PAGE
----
I want to hear about, or I know your story, but I want people to hear your story, how you came on this spiritual path, how you came to be an expert on gratitude or gratefulness.
I probably was always a little bit wired, not much passed me by. I was also deep curious, existential philosophical, teenager, brooding and poetic and all that stuff. And I had a lot of joy for life, I think. I was in awe. I was really lucky to grow up around nature and so, cancer was for me, the big breakthrough experience in terms of orienting me toward what I would say is a more spiritual life, a more grateful life because I could navigate it in the face of what, for me were absolutely unimaginable circumstances.
So previously, if you had told me that I would be in a hospital for 10 weeks, that I would be in incredible pain, I would be undiagnosed. I would be alone in a bed, in this room, in isolation some of the time, attached to all these IV poles, and I couldn’t go anywhere, and it would be the summer, which was my favorite time of the year to be outside, I would have said, “There’s not a chance in hell that I could possibly survive that.” And I did.
So, I think part of it too, is we never know really what we can deal with until we’re up against it. It’s really true. And so, anticipating it, trying to predict it and control it, it’s just useless because you only become who you are in the face of the circumstances as they arise, and then you greet it and then you learn what you’re capable of. I never would have said I would be capable of that, but that amount of isolation for me and uncertainty forged a relationship with myself and with life that I carry with me now. And I think it was based in, wow, I really don’t know how long I’m going to live.
I really have no idea and I really have no idea am I going to get out of here? Am I going to get to see the people I love again, outside? I don’t even know. And so, if this is all there is, how am I going to live into this moment? How am I going to live this fully? And that gave me the opportunity to love the people who took care of me in the hospital to say, “I’m not going to be cut off from my heart.” It was like an act of defiance. Don’t cut me off from my ability to see what is love coming at me to feel it as grace to feel the good fortune in the midst of being in a really hard situation. How was I also fortunate? And I wanted to develop that and it was really cultivating a great flow orientation. I didn’t know it at the time. And that stayed with me.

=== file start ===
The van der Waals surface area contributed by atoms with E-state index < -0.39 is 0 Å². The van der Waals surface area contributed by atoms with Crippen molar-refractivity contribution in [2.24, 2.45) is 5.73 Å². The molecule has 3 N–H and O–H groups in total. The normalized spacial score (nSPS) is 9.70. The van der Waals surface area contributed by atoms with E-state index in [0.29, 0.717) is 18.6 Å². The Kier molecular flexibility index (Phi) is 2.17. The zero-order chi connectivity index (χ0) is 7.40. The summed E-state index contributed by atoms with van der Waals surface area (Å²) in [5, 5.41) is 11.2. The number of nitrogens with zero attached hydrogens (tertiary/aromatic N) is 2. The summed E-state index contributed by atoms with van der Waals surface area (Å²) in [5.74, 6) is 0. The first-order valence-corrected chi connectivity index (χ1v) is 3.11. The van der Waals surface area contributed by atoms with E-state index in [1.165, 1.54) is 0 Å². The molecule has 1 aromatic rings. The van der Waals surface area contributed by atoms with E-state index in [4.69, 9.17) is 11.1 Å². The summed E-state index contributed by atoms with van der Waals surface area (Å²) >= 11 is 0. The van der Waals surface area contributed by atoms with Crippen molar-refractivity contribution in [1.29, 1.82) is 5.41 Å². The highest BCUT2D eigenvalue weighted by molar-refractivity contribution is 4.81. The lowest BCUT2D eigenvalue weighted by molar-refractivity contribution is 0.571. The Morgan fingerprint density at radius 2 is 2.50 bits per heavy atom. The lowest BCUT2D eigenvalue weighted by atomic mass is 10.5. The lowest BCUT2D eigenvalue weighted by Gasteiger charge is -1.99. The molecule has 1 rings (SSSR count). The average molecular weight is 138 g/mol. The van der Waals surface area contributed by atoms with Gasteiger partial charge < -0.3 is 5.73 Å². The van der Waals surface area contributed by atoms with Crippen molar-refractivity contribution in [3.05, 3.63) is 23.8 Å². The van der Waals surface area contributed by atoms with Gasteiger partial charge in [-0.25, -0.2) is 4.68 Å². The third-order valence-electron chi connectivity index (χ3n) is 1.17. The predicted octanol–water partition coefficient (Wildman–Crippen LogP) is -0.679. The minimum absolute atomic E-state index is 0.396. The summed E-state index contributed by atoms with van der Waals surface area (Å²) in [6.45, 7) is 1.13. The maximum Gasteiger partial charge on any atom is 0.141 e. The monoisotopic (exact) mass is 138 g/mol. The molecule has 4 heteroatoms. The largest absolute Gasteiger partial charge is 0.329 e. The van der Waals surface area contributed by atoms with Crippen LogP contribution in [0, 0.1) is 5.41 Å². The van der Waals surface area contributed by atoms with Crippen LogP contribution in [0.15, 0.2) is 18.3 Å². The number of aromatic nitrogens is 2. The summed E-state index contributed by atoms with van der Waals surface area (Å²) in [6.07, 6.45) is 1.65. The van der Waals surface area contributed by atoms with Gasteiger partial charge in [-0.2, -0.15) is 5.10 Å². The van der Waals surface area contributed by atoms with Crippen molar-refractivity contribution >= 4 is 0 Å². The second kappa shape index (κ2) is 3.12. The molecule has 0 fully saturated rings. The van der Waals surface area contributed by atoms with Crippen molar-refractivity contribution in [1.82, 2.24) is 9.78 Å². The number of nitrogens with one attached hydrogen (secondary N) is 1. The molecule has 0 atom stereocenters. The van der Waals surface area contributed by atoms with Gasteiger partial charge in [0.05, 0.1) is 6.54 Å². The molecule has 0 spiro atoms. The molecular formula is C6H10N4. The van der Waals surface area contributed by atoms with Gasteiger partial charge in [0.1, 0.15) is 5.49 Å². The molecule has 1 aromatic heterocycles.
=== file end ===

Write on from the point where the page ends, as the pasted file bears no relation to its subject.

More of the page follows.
I see that this way of life has the ability to shift the dial in our world in ways that I think it really needs to shift and that it can be an answer. And again, as you say, not just personally, but also societally and culturally in ways we really need to move out of the drivers that have us destroying the world that we live in, the earth we live on, the people we live among. We’re unconsciously hoarding and we’re driven by scarcity and consumption and these unsustainable ways of being that are not joy producing. And so, helping people step away from that because I think a lot of people really are right now, actually seeing through the curtains that have been put up, seeing through.
It’s like the Wizard of Oz. We can see behind the curtain. We can see that we’ve been sold a bill of goods, a lot of us, a lot of the time about what we should want and what we should aspire to and achieving and moving and driving, driving, striving past this moment towards something else and compromising the quality of life for ourselves and other people in the world that’s so important. So I think a lot of people are really ripe and open right now and it’s just making me very hopeful.